In this case series, we utilized both infraclavicular and supraclavicular catheters for pain control. Traditionally, it has been thought that the supraclavicular approach may offer some advantages in the quality of pain control, due to the more compact arrangement of the brachial plexus . Infraclavicular approach is considered more appropriate for placing a perineural catheter, because local musculature provides a more firm hold on the catheter [2,28,29]. Few studies have compared supraclavicular and infraclavicular brachial plexus catheters. Marianao, et al. in a randomized controlled trial, concluded that infraclavicular brachial plexus catheters provided superior analgesia when compared to supraclavicular brachial plexus catheters . However, in another randomized control trial, no significant differences in sensory blockade, pain scores or satisfaction was reported between the two techniques . In our case series, the decision was influenced in certain instances by accessibility (for example presence of a cervical collar limiting supraclavicular fossa access) and body habitus (for example a high body mass index making infraclavicular needle tip visualization more difficult).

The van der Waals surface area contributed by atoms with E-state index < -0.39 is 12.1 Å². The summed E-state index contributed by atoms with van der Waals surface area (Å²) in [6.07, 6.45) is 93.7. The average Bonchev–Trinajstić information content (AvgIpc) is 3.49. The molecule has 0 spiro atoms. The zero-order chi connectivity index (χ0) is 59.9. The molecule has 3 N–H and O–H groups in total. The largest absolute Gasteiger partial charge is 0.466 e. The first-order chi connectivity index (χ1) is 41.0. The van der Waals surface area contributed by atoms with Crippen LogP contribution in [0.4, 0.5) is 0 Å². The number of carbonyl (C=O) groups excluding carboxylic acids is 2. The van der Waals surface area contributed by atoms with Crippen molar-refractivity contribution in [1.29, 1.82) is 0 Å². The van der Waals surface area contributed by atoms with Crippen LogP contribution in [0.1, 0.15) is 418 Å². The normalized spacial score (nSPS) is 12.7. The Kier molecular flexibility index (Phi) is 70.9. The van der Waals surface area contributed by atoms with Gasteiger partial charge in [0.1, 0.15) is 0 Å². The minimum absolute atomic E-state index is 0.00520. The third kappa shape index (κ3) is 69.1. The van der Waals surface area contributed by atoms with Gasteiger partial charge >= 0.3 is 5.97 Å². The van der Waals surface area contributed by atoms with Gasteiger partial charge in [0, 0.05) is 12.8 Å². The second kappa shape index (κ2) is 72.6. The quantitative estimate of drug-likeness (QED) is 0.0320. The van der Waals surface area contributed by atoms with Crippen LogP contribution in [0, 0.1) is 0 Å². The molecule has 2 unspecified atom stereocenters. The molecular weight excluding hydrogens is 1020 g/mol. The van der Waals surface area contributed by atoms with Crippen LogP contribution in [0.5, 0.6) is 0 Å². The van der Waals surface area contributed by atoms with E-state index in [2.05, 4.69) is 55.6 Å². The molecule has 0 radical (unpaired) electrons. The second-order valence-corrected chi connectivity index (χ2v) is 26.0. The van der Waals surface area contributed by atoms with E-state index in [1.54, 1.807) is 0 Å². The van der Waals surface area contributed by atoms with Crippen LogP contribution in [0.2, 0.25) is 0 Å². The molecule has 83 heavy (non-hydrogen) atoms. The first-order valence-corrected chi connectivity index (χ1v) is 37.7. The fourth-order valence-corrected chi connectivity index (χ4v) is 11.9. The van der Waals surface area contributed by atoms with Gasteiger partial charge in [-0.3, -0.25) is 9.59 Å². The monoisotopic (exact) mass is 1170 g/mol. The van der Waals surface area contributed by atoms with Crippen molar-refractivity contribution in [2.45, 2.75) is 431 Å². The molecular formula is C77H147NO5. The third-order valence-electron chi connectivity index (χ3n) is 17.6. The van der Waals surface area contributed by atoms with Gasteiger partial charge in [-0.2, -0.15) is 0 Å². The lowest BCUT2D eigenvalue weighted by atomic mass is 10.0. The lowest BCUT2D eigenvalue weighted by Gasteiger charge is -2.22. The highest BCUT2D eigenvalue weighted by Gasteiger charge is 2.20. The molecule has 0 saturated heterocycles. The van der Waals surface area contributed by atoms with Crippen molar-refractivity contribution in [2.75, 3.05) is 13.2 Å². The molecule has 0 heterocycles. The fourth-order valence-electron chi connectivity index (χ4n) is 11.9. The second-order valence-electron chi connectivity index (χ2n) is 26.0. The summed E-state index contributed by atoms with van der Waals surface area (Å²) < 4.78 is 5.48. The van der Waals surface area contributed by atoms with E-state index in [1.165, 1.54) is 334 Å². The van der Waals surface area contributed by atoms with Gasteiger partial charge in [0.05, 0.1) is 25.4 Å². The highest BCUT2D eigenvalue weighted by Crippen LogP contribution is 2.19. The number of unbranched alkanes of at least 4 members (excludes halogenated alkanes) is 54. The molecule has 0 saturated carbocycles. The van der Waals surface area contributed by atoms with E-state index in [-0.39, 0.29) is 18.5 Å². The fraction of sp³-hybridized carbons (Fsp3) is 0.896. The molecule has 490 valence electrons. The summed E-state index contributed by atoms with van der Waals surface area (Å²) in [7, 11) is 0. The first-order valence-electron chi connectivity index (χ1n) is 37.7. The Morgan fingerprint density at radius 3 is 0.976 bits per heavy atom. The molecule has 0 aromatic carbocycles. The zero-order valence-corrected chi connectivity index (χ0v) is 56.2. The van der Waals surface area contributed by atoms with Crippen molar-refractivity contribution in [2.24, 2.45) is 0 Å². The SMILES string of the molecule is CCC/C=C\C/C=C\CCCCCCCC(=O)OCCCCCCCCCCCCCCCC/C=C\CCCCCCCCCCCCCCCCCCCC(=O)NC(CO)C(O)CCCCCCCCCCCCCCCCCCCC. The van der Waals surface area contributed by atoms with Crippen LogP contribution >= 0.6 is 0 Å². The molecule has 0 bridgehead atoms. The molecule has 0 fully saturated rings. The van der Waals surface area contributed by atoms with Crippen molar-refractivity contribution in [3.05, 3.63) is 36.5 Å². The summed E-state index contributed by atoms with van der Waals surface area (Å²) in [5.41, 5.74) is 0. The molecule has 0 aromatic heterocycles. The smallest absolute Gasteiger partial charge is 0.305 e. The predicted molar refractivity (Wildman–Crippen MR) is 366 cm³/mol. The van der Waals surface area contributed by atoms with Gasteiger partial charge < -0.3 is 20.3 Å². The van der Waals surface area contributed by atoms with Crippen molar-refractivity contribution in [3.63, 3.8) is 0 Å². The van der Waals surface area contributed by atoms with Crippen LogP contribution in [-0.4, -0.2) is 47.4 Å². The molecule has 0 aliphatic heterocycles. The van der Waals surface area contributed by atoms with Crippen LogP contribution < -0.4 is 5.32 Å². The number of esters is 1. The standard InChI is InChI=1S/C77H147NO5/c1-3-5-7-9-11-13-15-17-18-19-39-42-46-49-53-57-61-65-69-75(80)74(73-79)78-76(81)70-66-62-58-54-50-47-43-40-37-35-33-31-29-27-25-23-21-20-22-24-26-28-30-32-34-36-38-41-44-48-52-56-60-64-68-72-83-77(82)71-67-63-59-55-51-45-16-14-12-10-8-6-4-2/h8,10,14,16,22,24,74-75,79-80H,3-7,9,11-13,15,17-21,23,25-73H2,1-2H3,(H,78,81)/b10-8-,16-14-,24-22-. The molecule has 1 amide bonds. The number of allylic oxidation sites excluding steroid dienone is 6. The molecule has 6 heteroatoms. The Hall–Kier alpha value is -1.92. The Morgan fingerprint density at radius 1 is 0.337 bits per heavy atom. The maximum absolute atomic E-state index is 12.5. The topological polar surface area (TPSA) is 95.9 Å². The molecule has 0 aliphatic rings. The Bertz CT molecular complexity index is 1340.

In conclusion, we believe that, in carefully-selected patients, bilateral brachial plexus blocks and bilateral brachial plexus continuous perineural catheters can be safely and effectively used to control pain secondary to traumatic injuries to the upper extremities. They are a potentially valuable tool as part of a multimodal pain control regimen, with the goal of achieving adequate pain management, while limiting opioid use and thus, limiting the long-term complications that can be associated with it.
The authors would like to thank Adrian Windham, LPN and Mike Green, LPN for their continued technical support.